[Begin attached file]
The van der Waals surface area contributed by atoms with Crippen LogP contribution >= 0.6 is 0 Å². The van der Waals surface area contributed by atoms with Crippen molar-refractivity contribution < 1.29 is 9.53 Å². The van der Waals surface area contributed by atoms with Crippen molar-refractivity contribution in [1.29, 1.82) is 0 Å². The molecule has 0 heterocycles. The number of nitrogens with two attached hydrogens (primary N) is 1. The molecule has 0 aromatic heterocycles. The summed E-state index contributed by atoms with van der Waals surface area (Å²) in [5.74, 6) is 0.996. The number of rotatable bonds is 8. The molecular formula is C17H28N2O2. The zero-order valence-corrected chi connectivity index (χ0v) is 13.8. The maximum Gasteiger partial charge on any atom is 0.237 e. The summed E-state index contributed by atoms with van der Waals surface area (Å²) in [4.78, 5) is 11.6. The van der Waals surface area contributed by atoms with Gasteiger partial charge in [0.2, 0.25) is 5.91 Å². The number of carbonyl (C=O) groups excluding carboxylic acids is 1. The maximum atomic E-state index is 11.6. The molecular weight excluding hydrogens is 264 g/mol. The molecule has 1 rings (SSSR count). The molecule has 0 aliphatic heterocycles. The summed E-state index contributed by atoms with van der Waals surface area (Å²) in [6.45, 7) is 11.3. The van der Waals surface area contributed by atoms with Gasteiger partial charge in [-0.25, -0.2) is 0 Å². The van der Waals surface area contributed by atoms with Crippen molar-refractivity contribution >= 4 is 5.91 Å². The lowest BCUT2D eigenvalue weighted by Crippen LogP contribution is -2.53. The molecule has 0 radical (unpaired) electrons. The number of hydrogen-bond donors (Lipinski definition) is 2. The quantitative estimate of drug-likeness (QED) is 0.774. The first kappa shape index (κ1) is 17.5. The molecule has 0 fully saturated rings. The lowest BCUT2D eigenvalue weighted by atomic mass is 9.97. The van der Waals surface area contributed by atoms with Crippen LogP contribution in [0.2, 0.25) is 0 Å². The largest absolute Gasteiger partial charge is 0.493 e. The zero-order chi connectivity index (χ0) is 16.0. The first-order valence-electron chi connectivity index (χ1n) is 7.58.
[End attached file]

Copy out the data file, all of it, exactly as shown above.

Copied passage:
The van der Waals surface area contributed by atoms with Crippen LogP contribution >= 0.6 is 0 Å². The van der Waals surface area contributed by atoms with Crippen molar-refractivity contribution < 1.29 is 9.53 Å². The van der Waals surface area contributed by atoms with Crippen molar-refractivity contribution in [1.29, 1.82) is 0 Å². The molecule has 0 heterocycles. The number of nitrogens with two attached hydrogens (primary N) is 1. The molecule has 0 aromatic heterocycles. The summed E-state index contributed by atoms with van der Waals surface area (Å²) in [5.74, 6) is 0.996. The number of rotatable bonds is 8. The molecular formula is C17H28N2O2. The zero-order valence-corrected chi connectivity index (χ0v) is 13.8. The maximum Gasteiger partial charge on any atom is 0.237 e. The summed E-state index contributed by atoms with van der Waals surface area (Å²) in [4.78, 5) is 11.6. The van der Waals surface area contributed by atoms with Gasteiger partial charge in [0.2, 0.25) is 5.91 Å². The number of carbonyl (C=O) groups excluding carboxylic acids is 1. The maximum atomic E-state index is 11.6. The molecular weight excluding hydrogens is 264 g/mol. The molecule has 1 rings (SSSR count). The molecule has 0 aliphatic heterocycles. The summed E-state index contributed by atoms with van der Waals surface area (Å²) in [6.45, 7) is 11.3. The van der Waals surface area contributed by atoms with Gasteiger partial charge in [-0.25, -0.2) is 0 Å². The van der Waals surface area contributed by atoms with Crippen molar-refractivity contribution >= 4 is 5.91 Å². The lowest BCUT2D eigenvalue weighted by Crippen LogP contribution is -2.53. The molecule has 0 radical (unpaired) electrons. The number of hydrogen-bond donors (Lipinski definition) is 2. The quantitative estimate of drug-likeness (QED) is 0.774. The first kappa shape index (κ1) is 17.5. The molecule has 0 fully saturated rings. The lowest BCUT2D eigenvalue weighted by atomic mass is 9.97. The van der Waals surface area contributed by atoms with Crippen LogP contribution in [0.2, 0.25) is 0 Å². The largest absolute Gasteiger partial charge is 0.493 e. The zero-order chi connectivity index (χ0) is 16.0. The first-order valence-electron chi connectivity index (χ1n) is 7.58.